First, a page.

Over the years I have taken many railway photographs. I’d like to share a selection of railway photographs which mean something special to me. It might be the locomotives, rolling stock or location that is important. I hope you enjoy my ‘Top of the Spots’.
Old Stevenage Station
The first railway photograph was taken at the old Stevenage station. Of course this was where, on the platform furthest from the camera, I sat in my push chair as a small child and watched a Class A4 Pacific come from the North under the bridge in the distance. It scared me half to death according to my Dad. He said that from that moment onwards I was interested in railways.
Many years later I spent happy hours here with friends watching the trains go by: Deltics, Class 31’s and the infamous Craven DMUs or class 105’s as they became known. There are only three Cravens DMU vehicles left – A driving trailer on the Llangollen Railway and a 2 car set at the East Lancashire Railway where it is the subject of a major restoration.
Although there is no train in this picture, there are lots of interesting little details: The red barrows used by Royal Mail on the far right hand side, the fire buckets on the outside of the goods shed, the former siding with just the remaining ‘buffer stops’ in the foreground and semaphore signals on the East Coast Main Line. Sadly there is not a trace of this station remaining today. A new station South of this location replaced the old one in the early 1970s. I’m glad to say though that I’m still in touch with a number of friends who used to accompany me here all these years later.
Metro Cammell Pullman train
The second picture is of a Metro Cammell Pullman train, the fore-runner of the high-speed train it could be said. These train’s worked between Paddington and South Wales although initially there were also sets used on services to Birmingham Snow Hill and from St Pancras to Manchester over the Peak rail route. The best place to observe trains into and out of Paddington was at Royal Oak tube station just outside the terminus. It also had the advantage of being located opposite stabling sidings at Ranelagh Bridge where you could observe all manner of locomotives. In this particular picture you can just make out a Class 52 Western. The sidings were closed in 1980.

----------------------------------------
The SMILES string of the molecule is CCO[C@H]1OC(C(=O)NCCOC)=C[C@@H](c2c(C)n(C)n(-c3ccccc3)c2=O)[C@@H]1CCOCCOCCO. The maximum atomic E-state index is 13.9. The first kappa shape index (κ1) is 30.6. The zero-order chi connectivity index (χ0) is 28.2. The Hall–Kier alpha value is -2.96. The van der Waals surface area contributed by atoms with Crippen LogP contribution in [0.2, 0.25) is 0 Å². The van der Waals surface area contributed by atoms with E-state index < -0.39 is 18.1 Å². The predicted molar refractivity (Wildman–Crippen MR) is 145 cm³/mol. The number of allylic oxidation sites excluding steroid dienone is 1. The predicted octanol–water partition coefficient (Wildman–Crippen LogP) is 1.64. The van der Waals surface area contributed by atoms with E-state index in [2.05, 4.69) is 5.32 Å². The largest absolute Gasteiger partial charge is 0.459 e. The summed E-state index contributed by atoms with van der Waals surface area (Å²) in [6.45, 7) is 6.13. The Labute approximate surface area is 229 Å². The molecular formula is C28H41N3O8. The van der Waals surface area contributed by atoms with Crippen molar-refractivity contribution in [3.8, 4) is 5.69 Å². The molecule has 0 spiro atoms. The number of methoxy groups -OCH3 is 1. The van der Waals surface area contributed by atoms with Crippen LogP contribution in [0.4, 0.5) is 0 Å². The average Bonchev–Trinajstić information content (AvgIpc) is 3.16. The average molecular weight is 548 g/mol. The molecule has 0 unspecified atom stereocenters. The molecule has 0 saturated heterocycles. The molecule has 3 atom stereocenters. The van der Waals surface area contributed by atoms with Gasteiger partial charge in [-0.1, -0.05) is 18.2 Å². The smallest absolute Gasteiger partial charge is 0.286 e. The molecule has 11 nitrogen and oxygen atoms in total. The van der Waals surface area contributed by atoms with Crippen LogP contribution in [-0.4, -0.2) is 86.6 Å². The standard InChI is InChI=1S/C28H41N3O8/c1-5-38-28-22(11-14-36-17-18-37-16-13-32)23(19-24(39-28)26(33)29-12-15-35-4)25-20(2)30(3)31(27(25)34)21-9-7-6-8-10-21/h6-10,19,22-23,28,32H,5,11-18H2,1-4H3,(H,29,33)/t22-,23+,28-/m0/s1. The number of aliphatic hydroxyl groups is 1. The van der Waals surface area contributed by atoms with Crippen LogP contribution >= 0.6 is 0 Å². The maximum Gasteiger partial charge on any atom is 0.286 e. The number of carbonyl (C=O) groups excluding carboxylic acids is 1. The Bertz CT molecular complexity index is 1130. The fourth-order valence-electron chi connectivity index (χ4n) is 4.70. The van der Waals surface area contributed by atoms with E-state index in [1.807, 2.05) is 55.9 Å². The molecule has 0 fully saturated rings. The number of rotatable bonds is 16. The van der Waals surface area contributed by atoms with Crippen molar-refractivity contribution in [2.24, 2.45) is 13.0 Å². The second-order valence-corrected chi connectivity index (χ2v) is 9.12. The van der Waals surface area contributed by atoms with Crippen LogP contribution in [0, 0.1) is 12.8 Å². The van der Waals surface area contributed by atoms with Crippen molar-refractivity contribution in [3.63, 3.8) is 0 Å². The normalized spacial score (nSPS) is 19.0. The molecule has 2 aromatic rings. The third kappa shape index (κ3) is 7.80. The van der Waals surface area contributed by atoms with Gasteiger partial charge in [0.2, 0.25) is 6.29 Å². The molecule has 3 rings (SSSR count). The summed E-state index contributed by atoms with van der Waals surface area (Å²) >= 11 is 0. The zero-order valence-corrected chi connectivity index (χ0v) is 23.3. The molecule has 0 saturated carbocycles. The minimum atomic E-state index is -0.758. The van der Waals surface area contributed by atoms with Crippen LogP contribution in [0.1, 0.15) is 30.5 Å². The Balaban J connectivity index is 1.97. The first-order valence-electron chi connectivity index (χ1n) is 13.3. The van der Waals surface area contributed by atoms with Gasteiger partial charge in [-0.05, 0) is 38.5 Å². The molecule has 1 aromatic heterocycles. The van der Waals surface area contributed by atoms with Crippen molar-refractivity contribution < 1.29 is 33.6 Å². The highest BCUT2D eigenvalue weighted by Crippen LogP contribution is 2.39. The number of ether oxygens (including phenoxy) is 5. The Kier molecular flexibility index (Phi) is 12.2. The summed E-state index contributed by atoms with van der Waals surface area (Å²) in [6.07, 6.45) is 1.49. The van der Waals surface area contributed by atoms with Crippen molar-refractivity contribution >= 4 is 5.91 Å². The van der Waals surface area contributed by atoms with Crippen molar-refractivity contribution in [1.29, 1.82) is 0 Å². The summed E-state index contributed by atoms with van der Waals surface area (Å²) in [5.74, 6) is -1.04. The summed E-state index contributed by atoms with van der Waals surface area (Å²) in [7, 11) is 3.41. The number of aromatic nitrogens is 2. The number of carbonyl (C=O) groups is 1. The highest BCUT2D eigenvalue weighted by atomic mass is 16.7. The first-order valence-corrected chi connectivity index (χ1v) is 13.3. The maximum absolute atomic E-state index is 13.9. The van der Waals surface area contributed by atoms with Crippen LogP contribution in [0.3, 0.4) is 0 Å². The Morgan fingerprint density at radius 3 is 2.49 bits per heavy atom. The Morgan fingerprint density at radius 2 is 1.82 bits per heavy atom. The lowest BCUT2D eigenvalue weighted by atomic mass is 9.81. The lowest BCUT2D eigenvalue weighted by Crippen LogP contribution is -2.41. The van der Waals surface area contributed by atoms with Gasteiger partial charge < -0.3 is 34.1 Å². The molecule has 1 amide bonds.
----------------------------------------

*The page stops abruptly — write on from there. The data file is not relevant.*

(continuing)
The Pullman trains disappeared in May 1973 and this photograph was taken in the Spring of that year. When the weather was fine, we used to sit outside of the canopied area. We would watch the variety of motive power in and out of Paddington including the fore mentioned Westerns, Warships, Hymex, Class 47s, and a variety of DMU types. I remember taking my haversack with cheese and pickle sandwiches and having great banter with mates.
The station is still here today but the motive power in and out of Paddington is not quite so exciting. You might disagree!
Deltic at Kings Cross
During the reign of the Deltics on the East Coast Main Line, Kings Cross was a fascinating place to be. It not only had these magnificent machines arriving and departing but also had interesting locomotives stabled in the sidings just outside. There were also the lines down to Moorgate from York Road and the far Western platform at King’s Cross which is no longer in use. These services were worked by mainly Class 31’s in the latter days and had non-corridored suburban type Mark 1 stock. Notice in this picture there is a complete absence of overhead catenary wire. I must have taken this picture around 1974 as the Deltic has a TOPS number but yet retains its head code. In this case indicating a destination in the North East possibly Newcastle. If it had been heading for Scotland, the second character would have been an S.
View from a sleeper
This is picture was taken from my bed on a Mark 1 sleeper in the Scottish Highlands. Note that the curtain is open and the window is half way down. I used to love catching the sleeper from Euston to Fort William in the 1970’s. On these old Mark 1 sleepers, when you are woke in the morning, you could do exactly as I described. Just lie in bed and breathe the lovely Highland air coming through the window. Not something you can do on the Mark 3 sleepers which are effectively hermetically sealed. I remember the sound of the Class 25 or 26 Sulzer engines hauling our train echoing off the hillsides. How cheering was the knock at the door as the steward came with morning tea and biscuits! I never tired of travelling in this manner.
This final picture represents what surely must be the top spot for any railway enthusiast and that is heritage railways. This photo is taken at Bewdley station which in itself is a super place to visit and is very nostalgic. In this slide we see an Ivatt Class 2 tender loco on a freight train. Our heritage railways certainly deserve to be supported. Heritage railways are my favourite places to view trains these days.
Let me know your ‘Top Spots’ on Facebook or Twitter and look out for my Top of the Spots (part 2)